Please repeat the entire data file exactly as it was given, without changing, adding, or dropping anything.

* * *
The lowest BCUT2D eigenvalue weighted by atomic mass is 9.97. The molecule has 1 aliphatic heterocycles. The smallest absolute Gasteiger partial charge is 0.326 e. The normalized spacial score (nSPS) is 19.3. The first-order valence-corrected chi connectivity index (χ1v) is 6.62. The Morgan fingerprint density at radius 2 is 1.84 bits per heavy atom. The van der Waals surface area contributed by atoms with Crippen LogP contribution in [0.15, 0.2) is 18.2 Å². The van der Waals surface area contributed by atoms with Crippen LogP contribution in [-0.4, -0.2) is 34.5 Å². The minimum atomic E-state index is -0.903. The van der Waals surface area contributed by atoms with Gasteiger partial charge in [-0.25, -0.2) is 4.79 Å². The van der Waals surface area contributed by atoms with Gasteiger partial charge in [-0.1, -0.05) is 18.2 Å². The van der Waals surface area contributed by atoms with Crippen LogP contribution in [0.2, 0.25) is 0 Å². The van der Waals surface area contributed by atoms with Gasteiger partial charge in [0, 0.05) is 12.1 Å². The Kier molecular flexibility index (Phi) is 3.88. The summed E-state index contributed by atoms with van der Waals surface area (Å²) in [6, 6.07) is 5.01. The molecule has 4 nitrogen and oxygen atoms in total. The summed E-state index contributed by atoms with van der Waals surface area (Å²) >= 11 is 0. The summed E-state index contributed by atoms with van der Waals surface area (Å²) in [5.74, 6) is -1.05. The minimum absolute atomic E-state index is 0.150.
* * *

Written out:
The lowest BCUT2D eigenvalue weighted by atomic mass is 9.97. The molecule has 1 aliphatic heterocycles. The smallest absolute Gasteiger partial charge is 0.326 e. The normalized spacial score (nSPS) is 19.3. The first-order valence-corrected chi connectivity index (χ1v) is 6.62. The Morgan fingerprint density at radius 2 is 1.84 bits per heavy atom. The van der Waals surface area contributed by atoms with Crippen LogP contribution in [0.15, 0.2) is 18.2 Å². The van der Waals surface area contributed by atoms with Crippen LogP contribution in [-0.4, -0.2) is 34.5 Å². The minimum atomic E-state index is -0.903. The van der Waals surface area contributed by atoms with Gasteiger partial charge in [-0.25, -0.2) is 4.79 Å². The van der Waals surface area contributed by atoms with Gasteiger partial charge in [-0.1, -0.05) is 18.2 Å². The van der Waals surface area contributed by atoms with Crippen LogP contribution in [0.2, 0.25) is 0 Å². The van der Waals surface area contributed by atoms with Gasteiger partial charge in [0, 0.05) is 12.1 Å². The Kier molecular flexibility index (Phi) is 3.88. The summed E-state index contributed by atoms with van der Waals surface area (Å²) in [6, 6.07) is 5.01. The molecule has 4 nitrogen and oxygen atoms in total. The summed E-state index contributed by atoms with van der Waals surface area (Å²) >= 11 is 0. The summed E-state index contributed by atoms with van der Waals surface area (Å²) in [5.74, 6) is -1.05. The minimum absolute atomic E-state index is 0.150.